Congratulations on moving out of your living room and into a professional let. Now, the company should go from strength to strength as it looks and feels like a big business. Usually, this rubs off on customers and they start to invest more as there are fewer trust issues.
Renting office space isn’t hassle-free, though. The fact that you have to deal with a landlord means there will be problems that will cause your stress levels to skyrocket. The only thing you can do is attempt to solve them without running your relationship.
Below are the most common issues and the tips which will come in handy.
Repairs are by far the most awkward thing to deal with because landlords are lazy. There’s a leak in the roof and you need it fixing ASAP, yet it might take them a week to take a look. All the while, the conditions in the office are terrible and morale is dropping. As long as you didn’t agree to an obligation to repair clause, then it’s their problem and constant messages should be enough to force them into action. Or, you can get in touch with the likes of Mr. Roof and pay for it out of your budget. But, only do this if the landlord agrees to pay you back and you trust him/her. Otherwise, you might never see the cash again.
Tenants see subletting as a straightforward way to make some extra cash. After all, there is plenty of room and it would be nice to have someone to split the bills with. Just because it’s your office doesn’t mean it’s your office. Tenants always have to ask for the landlord’s permission before leasing out space to another business or individual. Landlordology has advice on how to get the yes for those that need inspiration.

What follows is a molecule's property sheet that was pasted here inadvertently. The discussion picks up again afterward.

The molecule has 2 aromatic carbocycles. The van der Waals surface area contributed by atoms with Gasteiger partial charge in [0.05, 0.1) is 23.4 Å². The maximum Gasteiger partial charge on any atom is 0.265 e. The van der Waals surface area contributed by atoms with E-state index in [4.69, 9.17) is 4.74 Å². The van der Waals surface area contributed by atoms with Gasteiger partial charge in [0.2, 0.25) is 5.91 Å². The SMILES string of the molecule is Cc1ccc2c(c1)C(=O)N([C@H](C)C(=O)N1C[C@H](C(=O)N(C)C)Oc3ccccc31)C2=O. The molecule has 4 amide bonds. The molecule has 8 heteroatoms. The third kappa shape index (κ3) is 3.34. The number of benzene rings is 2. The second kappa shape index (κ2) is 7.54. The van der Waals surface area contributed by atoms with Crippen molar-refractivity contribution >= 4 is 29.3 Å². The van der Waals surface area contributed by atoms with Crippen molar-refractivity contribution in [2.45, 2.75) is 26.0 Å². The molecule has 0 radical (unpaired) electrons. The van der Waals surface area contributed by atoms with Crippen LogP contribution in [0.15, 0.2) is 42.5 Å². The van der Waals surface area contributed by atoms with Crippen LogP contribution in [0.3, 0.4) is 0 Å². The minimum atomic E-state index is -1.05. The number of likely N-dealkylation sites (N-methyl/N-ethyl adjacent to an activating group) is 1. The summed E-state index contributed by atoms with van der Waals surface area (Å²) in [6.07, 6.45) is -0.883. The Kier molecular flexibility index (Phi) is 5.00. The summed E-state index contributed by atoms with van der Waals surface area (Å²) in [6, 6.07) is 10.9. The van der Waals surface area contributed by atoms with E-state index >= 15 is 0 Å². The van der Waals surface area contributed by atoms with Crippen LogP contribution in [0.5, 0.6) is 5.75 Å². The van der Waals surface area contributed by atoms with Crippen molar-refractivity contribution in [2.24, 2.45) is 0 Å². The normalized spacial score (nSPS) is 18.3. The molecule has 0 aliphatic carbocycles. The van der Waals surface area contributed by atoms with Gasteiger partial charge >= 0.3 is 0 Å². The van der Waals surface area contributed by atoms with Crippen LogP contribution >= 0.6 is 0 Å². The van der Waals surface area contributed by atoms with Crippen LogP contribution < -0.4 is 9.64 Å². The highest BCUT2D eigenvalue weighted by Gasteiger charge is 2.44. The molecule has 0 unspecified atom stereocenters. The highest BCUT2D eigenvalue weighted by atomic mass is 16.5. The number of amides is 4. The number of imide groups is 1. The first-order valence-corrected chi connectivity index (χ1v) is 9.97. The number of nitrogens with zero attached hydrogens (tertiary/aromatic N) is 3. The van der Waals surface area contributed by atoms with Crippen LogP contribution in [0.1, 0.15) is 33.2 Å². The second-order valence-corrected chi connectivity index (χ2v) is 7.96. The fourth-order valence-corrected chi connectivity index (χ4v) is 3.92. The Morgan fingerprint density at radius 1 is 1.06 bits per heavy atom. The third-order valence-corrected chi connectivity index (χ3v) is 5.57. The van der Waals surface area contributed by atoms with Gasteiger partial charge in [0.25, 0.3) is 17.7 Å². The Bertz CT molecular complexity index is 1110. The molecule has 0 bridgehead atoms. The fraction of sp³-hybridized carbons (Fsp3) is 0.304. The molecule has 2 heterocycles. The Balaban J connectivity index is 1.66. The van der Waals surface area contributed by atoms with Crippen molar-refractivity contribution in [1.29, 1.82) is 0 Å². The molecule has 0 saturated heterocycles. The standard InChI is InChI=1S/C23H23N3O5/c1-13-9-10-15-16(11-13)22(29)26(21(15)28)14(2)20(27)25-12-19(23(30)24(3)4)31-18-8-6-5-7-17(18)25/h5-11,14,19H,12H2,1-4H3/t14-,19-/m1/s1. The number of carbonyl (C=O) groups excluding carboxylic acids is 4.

Loss Of Profits
Everything is going swimmingly, and then is a downturn in the market. Suddenly, the rent isn’t affordable any longer and you’re struggling to meet the terms of the deal. The last thing you should do is suffer in silence because the landlord won’t be sympathetic if you drop it on him/her at the last minute. Instead, tell them in plenty of time that there isn’t enough money in the budget. If you’re lucky, they might renegotiate the lease or set up a payment plan to help you through the hard times. Other than that, you’ll need to find a new tenant to take over your responsibilities.
The upkeep of the property might be your job depending on the terms and conditions. Typically, the tenant is obligated to contribute to the maintenance costs of the building. What you can do if you think the amount is going to be high is to opt for a service charge. That’s where you pay the landlord a flat fee for things such as cleaning services and insurance and they take care of the preservation of the offices. Make sure you have it writing before signing on the dotted line.
The key is to communicate and do your due diligence.